A driver’s license fix that makes New Mexico compliant with the federal REAL ID Act, gives immigrants without legal status a way to drive legally, and ends a bitter five-year political battle.
A proposed amendment to the state Constitution that would let judges hold some people accused of violent crimes in jail without bail while awaiting trial, give people accused of nonviolent crimes a way to get out of jail even if they can’t afford bail, and save counties millions of dollars on jail costs each year.
Oh, and in a year that will be remembered for the affect falling oil prices had on the state’s coffers, a budget. A $6.2 billion budget that makes some cuts and sweeps funds to temporarily prop up spending but avoids tax increases and job losses.
For a 30-day session — one during which shifting economic forecasts necessitated a rewrite of the fiscal year 2017 budget — the session of the New Mexico Legislature that ended Thursday was arguably productive. From driver’s licenses to the state’s finances, Democrats and Republicans worked together to find compromise.
That’s especially noteworthy given that all 112 state legislative districts are up for grabs in November. On many issues, election posturing took a backseat to solving problems. Even Gov. Susana Martinez, a Republican, and Senate Majority Leader Michael Sanchez, a Democrat — whose disdain for each other is palpable — toned down the rhetoric and got things done.
That was apparent as the session wound down Thursday. During a discussion of a memorial that urges state agencies “to protect declining bee populations,” Sen. Cliff Pirtle, R-Roswell, referenced “the spirit of this legislative session, which has been a compromise session.”
The issues on which lawmakers found bipartisan compromise also included legislation to make more readily available a drug to reverse opioid overdoses, a bill to clarify regulations for ride-booking companies like Uber and Lyft, and a proposal to expand voting rights to some 17-year-olds.
The tension that often characterizes the final day of sessions — which is constitutionally mandated to end at noon — was absent in the 2016 session’s final hours. Lawmakers were aware they’d accomplished much of what they went to Santa Fe to do, and they weren’t frantically racing the clock.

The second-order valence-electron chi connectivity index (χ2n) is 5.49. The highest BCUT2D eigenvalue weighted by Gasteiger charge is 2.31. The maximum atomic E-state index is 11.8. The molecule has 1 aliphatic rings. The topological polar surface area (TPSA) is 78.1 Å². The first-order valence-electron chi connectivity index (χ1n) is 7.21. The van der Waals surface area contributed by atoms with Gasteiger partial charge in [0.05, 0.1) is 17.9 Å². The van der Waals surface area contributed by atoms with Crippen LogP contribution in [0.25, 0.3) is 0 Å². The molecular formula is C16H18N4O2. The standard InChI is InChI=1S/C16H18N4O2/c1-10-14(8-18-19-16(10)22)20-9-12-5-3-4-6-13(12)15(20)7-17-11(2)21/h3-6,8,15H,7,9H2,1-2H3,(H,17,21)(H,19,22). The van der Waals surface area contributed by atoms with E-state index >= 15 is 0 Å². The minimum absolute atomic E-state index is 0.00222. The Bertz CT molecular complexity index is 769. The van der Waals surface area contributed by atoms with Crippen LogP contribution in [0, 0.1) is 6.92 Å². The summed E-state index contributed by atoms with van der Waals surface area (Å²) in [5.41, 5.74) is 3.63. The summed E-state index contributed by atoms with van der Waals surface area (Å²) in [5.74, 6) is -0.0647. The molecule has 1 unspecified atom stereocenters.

“This is the calmest last day I’ve seen in 20-something years,” Sanchez said Thursday on the Senate floor. “I don’t know that I’ve ever seen it this calm before.”
Working ‘with many stakeholders’
During the session, which was primarily focused on the budget, Martinez and House Republicans also got some of the tough-on-crime bills they wanted. The Legislature sent bills to strengthen child pornography penalties and crack down on repeat DWI offenders to the governor early Thursday. And, at a time when the U.S. Congress appears incapable of acting on any legislation related to guns and gun deaths, New Mexico’s state lawmakers approved a bill that requires the state to report mental health records to a federal background check system used by firearms sellers.
Perhaps the most tense moments of the session came when Attorney General Hector Balderas opposed an amendment to the child-porn bill that exempted kids 14 to 17 years old who engage in the consensual exchange of explicit photos.
But Balderas appeared to be standing largely alone. The attorney general was chastised by one senator on Wednesday who said he “has not been helpful to this process” — and senators then voted to kick the attorney general’s staffers off the Senate floor.
The child-porn bill, with the amendment Balderas opposed, passed both chambers unanimously early Thursday, illustrating how policymakers from both parties were able to find compromise on many issues this session.